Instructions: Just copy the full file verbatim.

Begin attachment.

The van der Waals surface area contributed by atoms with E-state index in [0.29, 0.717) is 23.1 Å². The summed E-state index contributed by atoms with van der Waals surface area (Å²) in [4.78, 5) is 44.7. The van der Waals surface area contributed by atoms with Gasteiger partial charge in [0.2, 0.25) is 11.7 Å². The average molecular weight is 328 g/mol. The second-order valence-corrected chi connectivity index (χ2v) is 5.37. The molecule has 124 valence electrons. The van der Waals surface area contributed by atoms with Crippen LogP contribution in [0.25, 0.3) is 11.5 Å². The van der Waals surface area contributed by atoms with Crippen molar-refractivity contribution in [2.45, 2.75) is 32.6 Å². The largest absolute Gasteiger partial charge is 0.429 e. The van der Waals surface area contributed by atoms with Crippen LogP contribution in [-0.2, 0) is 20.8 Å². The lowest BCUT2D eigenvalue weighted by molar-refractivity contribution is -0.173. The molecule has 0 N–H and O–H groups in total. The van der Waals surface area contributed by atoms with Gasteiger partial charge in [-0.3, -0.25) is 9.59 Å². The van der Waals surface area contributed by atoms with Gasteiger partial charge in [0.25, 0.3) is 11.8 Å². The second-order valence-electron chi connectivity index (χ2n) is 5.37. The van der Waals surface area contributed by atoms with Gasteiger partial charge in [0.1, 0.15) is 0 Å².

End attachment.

The van der Waals surface area contributed by atoms with E-state index in [0.29, 0.717) is 23.1 Å². The summed E-state index contributed by atoms with van der Waals surface area (Å²) in [4.78, 5) is 44.7. The van der Waals surface area contributed by atoms with Gasteiger partial charge in [0.2, 0.25) is 11.7 Å². The average molecular weight is 328 g/mol. The second-order valence-corrected chi connectivity index (χ2v) is 5.37. The molecule has 124 valence electrons. The van der Waals surface area contributed by atoms with Crippen LogP contribution in [0.25, 0.3) is 11.5 Å². The van der Waals surface area contributed by atoms with Crippen molar-refractivity contribution in [2.45, 2.75) is 32.6 Å². The largest absolute Gasteiger partial charge is 0.429 e. The van der Waals surface area contributed by atoms with Crippen LogP contribution in [-0.2, 0) is 20.8 Å². The lowest BCUT2D eigenvalue weighted by molar-refractivity contribution is -0.173. The molecule has 0 N–H and O–H groups in total. The van der Waals surface area contributed by atoms with Gasteiger partial charge in [-0.3, -0.25) is 9.59 Å². The van der Waals surface area contributed by atoms with Gasteiger partial charge in [0.25, 0.3) is 11.8 Å². The second-order valence-electron chi connectivity index (χ2n) is 5.37. The van der Waals surface area contributed by atoms with Gasteiger partial charge in [0.1, 0.15) is 0 Å².